Playwright Katy Warner’s YA debut depicts the tightening grip of a new totalitarian regime and the effect of that on a teenage girl, Santee Quinn. When we meet Santee, the government already has a stranglehold on the city where she lives: she is running to make curfew, worried about the neighbours reporting her. She knows all too well how easy it is to be labelled a Threat, and the consequences—her own father was taken to prison for speaking out against the government, and neither Santee nor her mother and sister have seen him since.
In Santee’s city, an unspecified location that feels Australian, citizens give up freedom in exchange for safety—or the perception of it. According to the official narrative, there are Threats everywhere and choppers, drones and Units of heavily-armed, thuggish police are deployed to deal with them. Good Citizens keep curfew and watch the government-endorsed news every night as they are obliged to do, and reply ‘Our Leader’ when head thug Magnus Varick addresses them through the TV. Most of all, they do not speak out.
Warner effectively illustrates the workings of government spin and the power of misinformation, and a strength of this book is the way it shows the incremental encroachment of restrictions in a society, the process of giving up small freedoms one by one, adjusting each time to a new normal, until you have no freedom at all. As the story begins, Santee is worried about getting into trouble with her mum as much as she is about the neighbours. There are other remaining shreds of a recognisable world: she sees a psychologist about her outbursts of violent anger, and has a crush on Z, the cute new boy at school. She also ignores her mum’s attempt to ground her, driving with Z to a nature spot on the outskirts of the city. When Z’s car packs up they are forced to stay out overnight; in the morning, Santee finds herself cut off from her family by a new wall dividing the city.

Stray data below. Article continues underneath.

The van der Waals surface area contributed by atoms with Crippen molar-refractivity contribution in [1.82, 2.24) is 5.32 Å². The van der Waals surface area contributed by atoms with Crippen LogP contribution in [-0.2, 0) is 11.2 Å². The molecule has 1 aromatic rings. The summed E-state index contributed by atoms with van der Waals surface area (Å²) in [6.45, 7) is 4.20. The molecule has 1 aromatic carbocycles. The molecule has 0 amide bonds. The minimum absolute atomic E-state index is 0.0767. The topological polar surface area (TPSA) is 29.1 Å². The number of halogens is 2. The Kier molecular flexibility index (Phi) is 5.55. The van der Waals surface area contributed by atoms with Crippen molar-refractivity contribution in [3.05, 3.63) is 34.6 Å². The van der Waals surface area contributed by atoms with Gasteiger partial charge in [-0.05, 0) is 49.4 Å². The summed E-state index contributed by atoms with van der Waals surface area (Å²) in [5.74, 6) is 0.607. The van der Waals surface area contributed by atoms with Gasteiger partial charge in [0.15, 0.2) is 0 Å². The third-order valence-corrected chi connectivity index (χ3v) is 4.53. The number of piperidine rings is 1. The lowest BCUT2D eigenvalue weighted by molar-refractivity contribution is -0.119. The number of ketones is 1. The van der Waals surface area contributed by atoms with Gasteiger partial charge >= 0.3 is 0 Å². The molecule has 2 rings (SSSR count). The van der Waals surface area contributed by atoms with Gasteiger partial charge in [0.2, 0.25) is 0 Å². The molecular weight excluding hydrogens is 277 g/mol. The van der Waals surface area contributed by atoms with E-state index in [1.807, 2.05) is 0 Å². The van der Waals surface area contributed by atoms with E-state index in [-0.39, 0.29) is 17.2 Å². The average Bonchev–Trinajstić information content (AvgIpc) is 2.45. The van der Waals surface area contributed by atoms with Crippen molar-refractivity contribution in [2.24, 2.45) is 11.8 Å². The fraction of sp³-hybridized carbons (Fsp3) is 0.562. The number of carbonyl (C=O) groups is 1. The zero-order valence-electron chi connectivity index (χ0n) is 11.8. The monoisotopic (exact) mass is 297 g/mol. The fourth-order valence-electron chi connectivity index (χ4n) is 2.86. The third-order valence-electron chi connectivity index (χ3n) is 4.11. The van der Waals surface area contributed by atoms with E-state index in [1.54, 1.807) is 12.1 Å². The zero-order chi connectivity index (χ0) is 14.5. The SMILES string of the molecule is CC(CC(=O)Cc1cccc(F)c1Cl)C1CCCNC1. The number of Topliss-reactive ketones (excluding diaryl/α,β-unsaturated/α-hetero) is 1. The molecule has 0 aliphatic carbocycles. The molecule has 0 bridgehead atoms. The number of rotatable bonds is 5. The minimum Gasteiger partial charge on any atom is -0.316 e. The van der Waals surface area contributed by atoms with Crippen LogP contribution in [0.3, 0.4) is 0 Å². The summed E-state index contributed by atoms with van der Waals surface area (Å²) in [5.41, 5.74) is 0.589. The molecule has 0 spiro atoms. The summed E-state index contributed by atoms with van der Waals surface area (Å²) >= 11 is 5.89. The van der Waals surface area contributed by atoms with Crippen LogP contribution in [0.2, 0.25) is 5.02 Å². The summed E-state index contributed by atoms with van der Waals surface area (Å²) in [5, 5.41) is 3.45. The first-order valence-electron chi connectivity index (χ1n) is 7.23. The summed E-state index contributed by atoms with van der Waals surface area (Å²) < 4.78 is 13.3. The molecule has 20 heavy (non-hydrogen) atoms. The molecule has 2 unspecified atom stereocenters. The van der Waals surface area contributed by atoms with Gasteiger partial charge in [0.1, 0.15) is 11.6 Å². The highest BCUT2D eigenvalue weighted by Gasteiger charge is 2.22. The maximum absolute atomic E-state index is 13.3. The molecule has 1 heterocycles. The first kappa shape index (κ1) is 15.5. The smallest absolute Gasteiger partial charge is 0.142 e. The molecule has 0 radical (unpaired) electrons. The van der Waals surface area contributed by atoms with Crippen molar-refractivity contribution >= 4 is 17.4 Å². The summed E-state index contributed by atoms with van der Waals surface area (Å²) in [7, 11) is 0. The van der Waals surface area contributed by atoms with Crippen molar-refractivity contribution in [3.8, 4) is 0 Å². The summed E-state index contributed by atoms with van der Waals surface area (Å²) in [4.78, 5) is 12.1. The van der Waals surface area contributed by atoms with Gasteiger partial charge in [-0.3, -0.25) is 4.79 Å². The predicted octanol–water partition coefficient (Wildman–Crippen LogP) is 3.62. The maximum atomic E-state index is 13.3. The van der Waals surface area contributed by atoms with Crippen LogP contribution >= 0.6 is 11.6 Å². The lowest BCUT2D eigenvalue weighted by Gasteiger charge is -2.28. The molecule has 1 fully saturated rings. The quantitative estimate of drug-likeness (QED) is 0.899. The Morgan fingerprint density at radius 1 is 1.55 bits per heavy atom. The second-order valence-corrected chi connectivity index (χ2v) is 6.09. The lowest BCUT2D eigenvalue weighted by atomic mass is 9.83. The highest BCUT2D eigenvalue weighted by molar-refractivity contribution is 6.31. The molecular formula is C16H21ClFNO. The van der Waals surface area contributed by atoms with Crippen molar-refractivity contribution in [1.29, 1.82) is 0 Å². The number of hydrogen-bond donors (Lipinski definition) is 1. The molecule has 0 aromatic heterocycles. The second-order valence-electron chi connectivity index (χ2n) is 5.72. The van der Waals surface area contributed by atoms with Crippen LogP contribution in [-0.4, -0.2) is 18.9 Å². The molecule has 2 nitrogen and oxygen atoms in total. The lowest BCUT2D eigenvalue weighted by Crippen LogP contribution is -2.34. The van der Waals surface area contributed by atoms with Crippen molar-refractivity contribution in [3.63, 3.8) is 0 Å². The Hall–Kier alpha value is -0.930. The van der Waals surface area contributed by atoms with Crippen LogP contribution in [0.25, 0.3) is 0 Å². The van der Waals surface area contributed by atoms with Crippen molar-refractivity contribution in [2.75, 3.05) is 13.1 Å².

This is a book with a lot of thematic depth, although the drama is unevenly handled. Santee herself is a believable teenager, but often not a very likeable one. On the one hand, it’s always refreshing to see a flawed female protagonist who expresses anger. On the other—if we accept that a central feature of the novel is a transformation of character through experience—Santee’s transformation is not as coherent or convincing as it might be. She is reactive for a great deal of the novel, giving the story a meandering, directionless feel at times. Her inner dialogue is overwritten at high dramatic moments, which not only dilutes any sense of urgency but allows her relentless social insecurity and tendency for self-absorption to become wearing. A disinclination to let events speak for themselves makes for a lack of meaningful pauses in which the effect of the bigger events can sink in.
Warner displays an impressive knack for writing the nuances of human relationships, although some key secondary characters—such as Z’s little sister Mila—get a more two-dimensional treatment. This can undermine some of the book’s potentially more moving moments. Mila is idealised, somewhat bizarrely, as a gifted mini-adult that older characters can lean on, weakening a later attempt to highlight her vulnerability for emotional and thematic effect. Family friend Pip, and indeed Z himself, seem to have few personal needs in contrast to troubled Santee, in whom they see qualities that it is not always possible for the reader to discern.
However, the shift of a fragile new totalitarian system into a madness that pushes citizens over the edge, into risking their lives to fight it, is something the book explores in depth and it’s here that Santee at last finds a more proactive role to play. When it comes to curtailment of freedom, Everywhere, Everything, Everyone asks: how much is too much? The wall is too much, but by the time it goes up, it’s too late for people who have already given up their all their power—or have they?
Everywhere, Everything, Everyone by Katy Warner
Publisher: Hardie Grant Egmont
Publication date: August 2019